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Child Safety Online
The Internet . . . the World Wide Web . . . the Information Superhighway . . .
Whatever it's called, millions of people are now connecting their personal computers to telephone lines so that they can "go online." Traditionally, online services have been oriented towards adults, but that's changing. An increasing number of schools are going online and in many homes children are logging on to commercial services, private bulletin boards and the Internet. As a parent you need to understand the nature of these systems:
The vast array of services that you currently find online is constantly growing. Reference information such as news, weather, sports, stock market quotes, movie reviews, encyclopaedias, and airline fares are readily available online. Users can conduct transactions such as trading stocks, travel reservations, banking, and shopping online. Millions of people communicate through electronic mail (e-mail) with family and friends around the world, and others use the public message boards to make new friends who share common interests. Users can learn about virtually any topic, take a course, or play an endless number of computer games with other users or against the computer itself.
Most people who use online services have mainly positive experiences. But, like any endeavour - travelling, cooking, or attending school - there are some risks. The online world, like the rest of society, is made up of a wide array of people. Most are decent and respectful, but some may be rude, obnoxious, insulting, or even mean and exploitative.
Children and teenagers get a lot of benefit from being online, but they can also be targets of crime and exploitation in this as in any other environment. Trusting, curious, and anxious to explore this new world and the relationships it brings, children and teenagers need parental supervision and common sense advice on how to be sure that their experiences in cyberspace are happy, healthy, and productive.
Putting the Issue in Perspective
Although there have been some highly publicised cases of abuse involving computers, reported cases are relatively infrequent. Of course, like most crimes against children, many cases go unreported, especially if the child is engaged in an activity that he or she does not want to discuss with a parent. The fact that crimes are being committed online, however, is not a reason to avoid using these services. To tell children to stop using these services would be like telling them to stop attending school because students are sometimes bullied. A better strategy would be for children to learn how to be "street smart" in order to better safeguard themselves in any potentially dangerous situation.
There are a few risks for children who use online services. Teenagers are particularly at risk because they often use the computer unsupervised and because they are more likely than younger children to participate in online discussions regarding companionship, relationships, or sexual activity. Some risks are:
Exposure to Inappropriate Material
One risk is that a child may be exposed to inappropriate material of a sexual or violent nature.
Another risk is that, while online, a child might provide information or arrange an encounter that could risk his or her safety or the safety of other family members. In a few cases, paedophiles have used online services and bulletin boards to gain a child's confidence and then arrange a face-to-face meeting.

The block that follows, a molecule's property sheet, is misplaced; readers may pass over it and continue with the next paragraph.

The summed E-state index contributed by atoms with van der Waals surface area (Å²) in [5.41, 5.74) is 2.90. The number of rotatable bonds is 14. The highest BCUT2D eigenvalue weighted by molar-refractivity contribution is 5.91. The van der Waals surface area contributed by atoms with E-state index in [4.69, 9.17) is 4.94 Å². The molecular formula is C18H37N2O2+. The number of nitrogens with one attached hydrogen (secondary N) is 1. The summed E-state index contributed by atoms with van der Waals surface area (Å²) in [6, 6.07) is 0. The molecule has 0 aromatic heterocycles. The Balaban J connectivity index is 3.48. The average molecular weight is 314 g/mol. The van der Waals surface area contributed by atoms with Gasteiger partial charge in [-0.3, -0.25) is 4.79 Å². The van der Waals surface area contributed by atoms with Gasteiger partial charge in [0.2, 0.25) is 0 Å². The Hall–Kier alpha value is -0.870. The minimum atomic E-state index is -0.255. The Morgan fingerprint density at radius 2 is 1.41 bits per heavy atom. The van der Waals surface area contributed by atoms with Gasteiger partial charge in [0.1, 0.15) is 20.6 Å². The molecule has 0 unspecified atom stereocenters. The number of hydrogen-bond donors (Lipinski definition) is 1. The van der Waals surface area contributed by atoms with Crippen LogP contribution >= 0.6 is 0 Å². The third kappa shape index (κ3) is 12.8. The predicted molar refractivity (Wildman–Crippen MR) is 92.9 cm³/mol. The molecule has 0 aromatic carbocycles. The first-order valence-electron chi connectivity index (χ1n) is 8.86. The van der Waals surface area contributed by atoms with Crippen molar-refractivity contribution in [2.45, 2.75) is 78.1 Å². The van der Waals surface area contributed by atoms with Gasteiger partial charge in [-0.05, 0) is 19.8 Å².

A third risk is that a child might encounter e-mail or bulletin board messages that are harassing, demeaning, or belligerent.
How Parents Can Reduce the Risks
Most online services and Internet providers allow parents to limit their children's access to certain services and features such as adult oriented "chat" and bulletin boards. Check for these when you first subscribe. In addition, there are now programs designed specifically to enable parents to prevent children from accessing inappropriate materials on the Internet. These tools, while not foolproof, are useful for helping parents control children's access. But they cannot take the place of parental involvement and supervision.
The Internet and some private bulletin boards contain areas designed specifically for adults who wish to post, view, or read sexually explicit material. Most private bulletin board operators who post such material limit access to people who attest that they are adults but, like any other safeguards, be aware that there are always going to be cases where adults fail to enforce them or children find ways around them.
The best way to assure that your children are having positive online experiences is to stay in touch with what they are doing. One way to do this is to spend time with your children while they're online. Have them show you what they do and ask them to teach you how to access the services.
While children and teenagers need a certain amount of privacy, they also need parental involvement and supervision in their daily lives. The same general parenting skills that apply to the real world, also apply while online.
If you have cause for concern about your children's online activities, talk to them. Also seek out the advice and counsel of other computer users in your area and become familiar with literature on these systems. Open communication with your children, use of such computer resources, and getting online yourself will help you obtain the full benefits of these systems and alert you to any potential problem that may occur with their use.
By taking responsibility for your children's online computer use, parents can greatly minimise any potential risks of being online. Make it a family rule to:
We suggest you print these out these Online Safety rules and post them by your computer:
Last updated: 08/07/2005